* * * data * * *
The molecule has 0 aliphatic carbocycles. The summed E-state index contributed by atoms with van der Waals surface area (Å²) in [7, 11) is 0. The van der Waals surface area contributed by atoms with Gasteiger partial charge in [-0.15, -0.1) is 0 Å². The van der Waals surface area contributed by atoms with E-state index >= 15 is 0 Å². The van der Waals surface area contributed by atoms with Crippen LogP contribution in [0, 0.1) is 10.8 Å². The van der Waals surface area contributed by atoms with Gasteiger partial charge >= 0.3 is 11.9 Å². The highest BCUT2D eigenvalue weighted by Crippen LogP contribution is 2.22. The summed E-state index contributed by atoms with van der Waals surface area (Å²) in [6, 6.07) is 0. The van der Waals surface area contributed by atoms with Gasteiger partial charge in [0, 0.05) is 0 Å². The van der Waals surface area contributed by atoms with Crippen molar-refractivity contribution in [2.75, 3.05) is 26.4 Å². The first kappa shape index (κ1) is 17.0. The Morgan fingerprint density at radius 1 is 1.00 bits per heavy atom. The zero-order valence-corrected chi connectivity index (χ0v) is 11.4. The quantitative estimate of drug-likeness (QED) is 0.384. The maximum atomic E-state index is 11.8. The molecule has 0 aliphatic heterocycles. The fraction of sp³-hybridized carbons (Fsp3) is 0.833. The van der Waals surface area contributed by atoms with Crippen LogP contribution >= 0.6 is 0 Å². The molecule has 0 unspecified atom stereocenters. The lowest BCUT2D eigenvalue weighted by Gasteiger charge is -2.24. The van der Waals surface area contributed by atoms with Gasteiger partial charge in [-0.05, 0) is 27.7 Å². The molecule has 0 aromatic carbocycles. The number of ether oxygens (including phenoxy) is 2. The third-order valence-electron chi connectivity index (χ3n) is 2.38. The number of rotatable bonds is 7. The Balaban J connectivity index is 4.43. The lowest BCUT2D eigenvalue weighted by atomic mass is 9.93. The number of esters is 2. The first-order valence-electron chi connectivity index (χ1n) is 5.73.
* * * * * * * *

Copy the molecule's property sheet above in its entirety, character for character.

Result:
The molecule has 0 aliphatic carbocycles. The summed E-state index contributed by atoms with van der Waals surface area (Å²) in [7, 11) is 0. The van der Waals surface area contributed by atoms with Gasteiger partial charge in [-0.15, -0.1) is 0 Å². The van der Waals surface area contributed by atoms with E-state index >= 15 is 0 Å². The van der Waals surface area contributed by atoms with Crippen LogP contribution in [0, 0.1) is 10.8 Å². The van der Waals surface area contributed by atoms with Gasteiger partial charge >= 0.3 is 11.9 Å². The highest BCUT2D eigenvalue weighted by Crippen LogP contribution is 2.22. The summed E-state index contributed by atoms with van der Waals surface area (Å²) in [6, 6.07) is 0. The van der Waals surface area contributed by atoms with Gasteiger partial charge in [0, 0.05) is 0 Å². The van der Waals surface area contributed by atoms with Crippen molar-refractivity contribution in [2.75, 3.05) is 26.4 Å². The first kappa shape index (κ1) is 17.0. The Morgan fingerprint density at radius 1 is 1.00 bits per heavy atom. The zero-order valence-corrected chi connectivity index (χ0v) is 11.4. The quantitative estimate of drug-likeness (QED) is 0.384. The maximum atomic E-state index is 11.8. The molecule has 0 aliphatic heterocycles. The fraction of sp³-hybridized carbons (Fsp3) is 0.833. The van der Waals surface area contributed by atoms with Crippen LogP contribution >= 0.6 is 0 Å². The molecule has 0 unspecified atom stereocenters. The lowest BCUT2D eigenvalue weighted by Gasteiger charge is -2.24. The van der Waals surface area contributed by atoms with Gasteiger partial charge in [-0.05, 0) is 27.7 Å². The molecule has 0 aromatic carbocycles. The number of ether oxygens (including phenoxy) is 2. The third-order valence-electron chi connectivity index (χ3n) is 2.38. The number of rotatable bonds is 7. The Balaban J connectivity index is 4.43. The lowest BCUT2D eigenvalue weighted by atomic mass is 9.93. The number of esters is 2. The first-order valence-electron chi connectivity index (χ1n) is 5.73.